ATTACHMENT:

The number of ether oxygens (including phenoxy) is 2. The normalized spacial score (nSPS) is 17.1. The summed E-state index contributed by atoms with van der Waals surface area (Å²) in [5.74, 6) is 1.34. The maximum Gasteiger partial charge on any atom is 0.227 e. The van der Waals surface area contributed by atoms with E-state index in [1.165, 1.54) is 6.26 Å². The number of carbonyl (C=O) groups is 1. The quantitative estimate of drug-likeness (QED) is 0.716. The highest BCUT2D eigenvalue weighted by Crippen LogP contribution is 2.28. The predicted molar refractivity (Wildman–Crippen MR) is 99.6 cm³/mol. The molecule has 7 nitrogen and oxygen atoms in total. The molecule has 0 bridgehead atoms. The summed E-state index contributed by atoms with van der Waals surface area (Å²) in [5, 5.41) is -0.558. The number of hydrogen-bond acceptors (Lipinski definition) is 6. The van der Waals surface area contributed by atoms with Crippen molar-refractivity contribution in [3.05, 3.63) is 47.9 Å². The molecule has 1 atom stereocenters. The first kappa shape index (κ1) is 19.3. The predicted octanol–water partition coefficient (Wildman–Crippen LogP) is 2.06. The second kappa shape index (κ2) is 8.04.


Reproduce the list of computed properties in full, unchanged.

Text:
The number of ether oxygens (including phenoxy) is 2. The normalized spacial score (nSPS) is 17.1. The summed E-state index contributed by atoms with van der Waals surface area (Å²) in [5.74, 6) is 1.34. The maximum Gasteiger partial charge on any atom is 0.227 e. The van der Waals surface area contributed by atoms with E-state index in [1.165, 1.54) is 6.26 Å². The number of carbonyl (C=O) groups is 1. The quantitative estimate of drug-likeness (QED) is 0.716. The highest BCUT2D eigenvalue weighted by Crippen LogP contribution is 2.28. The predicted molar refractivity (Wildman–Crippen MR) is 99.6 cm³/mol. The molecule has 7 nitrogen and oxygen atoms in total. The molecule has 0 bridgehead atoms. The summed E-state index contributed by atoms with van der Waals surface area (Å²) in [5, 5.41) is -0.558. The number of hydrogen-bond acceptors (Lipinski definition) is 6. The van der Waals surface area contributed by atoms with Crippen molar-refractivity contribution in [3.05, 3.63) is 47.9 Å². The molecule has 1 atom stereocenters. The first kappa shape index (κ1) is 19.3. The predicted octanol–water partition coefficient (Wildman–Crippen LogP) is 2.06. The second kappa shape index (κ2) is 8.04.